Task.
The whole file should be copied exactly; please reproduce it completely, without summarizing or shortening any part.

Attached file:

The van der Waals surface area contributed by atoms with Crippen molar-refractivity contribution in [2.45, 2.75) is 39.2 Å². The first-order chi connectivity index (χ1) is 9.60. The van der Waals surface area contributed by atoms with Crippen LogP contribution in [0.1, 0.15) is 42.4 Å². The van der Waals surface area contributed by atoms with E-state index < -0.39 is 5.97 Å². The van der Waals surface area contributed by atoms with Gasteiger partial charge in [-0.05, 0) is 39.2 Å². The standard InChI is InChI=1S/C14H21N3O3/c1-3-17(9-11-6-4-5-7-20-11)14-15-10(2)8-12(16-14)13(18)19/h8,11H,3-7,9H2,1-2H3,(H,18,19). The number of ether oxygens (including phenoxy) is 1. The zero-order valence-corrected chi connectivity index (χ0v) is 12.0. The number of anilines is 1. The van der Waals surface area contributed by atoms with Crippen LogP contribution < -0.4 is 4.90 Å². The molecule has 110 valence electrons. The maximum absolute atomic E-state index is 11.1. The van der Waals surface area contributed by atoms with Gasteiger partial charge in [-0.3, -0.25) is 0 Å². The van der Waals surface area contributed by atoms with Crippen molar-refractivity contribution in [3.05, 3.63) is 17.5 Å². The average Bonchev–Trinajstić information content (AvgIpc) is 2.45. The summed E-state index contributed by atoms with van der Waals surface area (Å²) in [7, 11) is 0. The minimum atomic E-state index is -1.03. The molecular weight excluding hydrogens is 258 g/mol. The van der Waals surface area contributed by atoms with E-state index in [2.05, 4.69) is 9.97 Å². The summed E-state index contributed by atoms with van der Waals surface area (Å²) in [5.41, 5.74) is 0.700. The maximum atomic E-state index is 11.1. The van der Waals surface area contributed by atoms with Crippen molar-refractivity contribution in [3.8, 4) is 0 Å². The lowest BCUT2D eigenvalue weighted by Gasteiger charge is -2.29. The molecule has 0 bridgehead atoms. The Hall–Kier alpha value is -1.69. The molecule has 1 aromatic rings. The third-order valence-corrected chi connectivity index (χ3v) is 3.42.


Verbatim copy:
The van der Waals surface area contributed by atoms with Crippen molar-refractivity contribution in [2.45, 2.75) is 39.2 Å². The first-order chi connectivity index (χ1) is 9.60. The van der Waals surface area contributed by atoms with Crippen LogP contribution in [0.1, 0.15) is 42.4 Å². The van der Waals surface area contributed by atoms with E-state index < -0.39 is 5.97 Å². The van der Waals surface area contributed by atoms with Gasteiger partial charge in [-0.05, 0) is 39.2 Å². The standard InChI is InChI=1S/C14H21N3O3/c1-3-17(9-11-6-4-5-7-20-11)14-15-10(2)8-12(16-14)13(18)19/h8,11H,3-7,9H2,1-2H3,(H,18,19). The number of ether oxygens (including phenoxy) is 1. The zero-order valence-corrected chi connectivity index (χ0v) is 12.0. The number of anilines is 1. The van der Waals surface area contributed by atoms with Crippen LogP contribution < -0.4 is 4.90 Å². The molecule has 110 valence electrons. The maximum absolute atomic E-state index is 11.1. The van der Waals surface area contributed by atoms with Gasteiger partial charge in [-0.3, -0.25) is 0 Å². The van der Waals surface area contributed by atoms with Crippen molar-refractivity contribution in [3.05, 3.63) is 17.5 Å². The average Bonchev–Trinajstić information content (AvgIpc) is 2.45. The summed E-state index contributed by atoms with van der Waals surface area (Å²) in [7, 11) is 0. The minimum atomic E-state index is -1.03. The molecular weight excluding hydrogens is 258 g/mol. The van der Waals surface area contributed by atoms with E-state index in [2.05, 4.69) is 9.97 Å². The summed E-state index contributed by atoms with van der Waals surface area (Å²) in [5.41, 5.74) is 0.700. The maximum atomic E-state index is 11.1. The van der Waals surface area contributed by atoms with Crippen molar-refractivity contribution in [3.8, 4) is 0 Å². The lowest BCUT2D eigenvalue weighted by Gasteiger charge is -2.29. The molecule has 0 bridgehead atoms. The Hall–Kier alpha value is -1.69. The molecule has 1 aromatic rings. The third-order valence-corrected chi connectivity index (χ3v) is 3.42.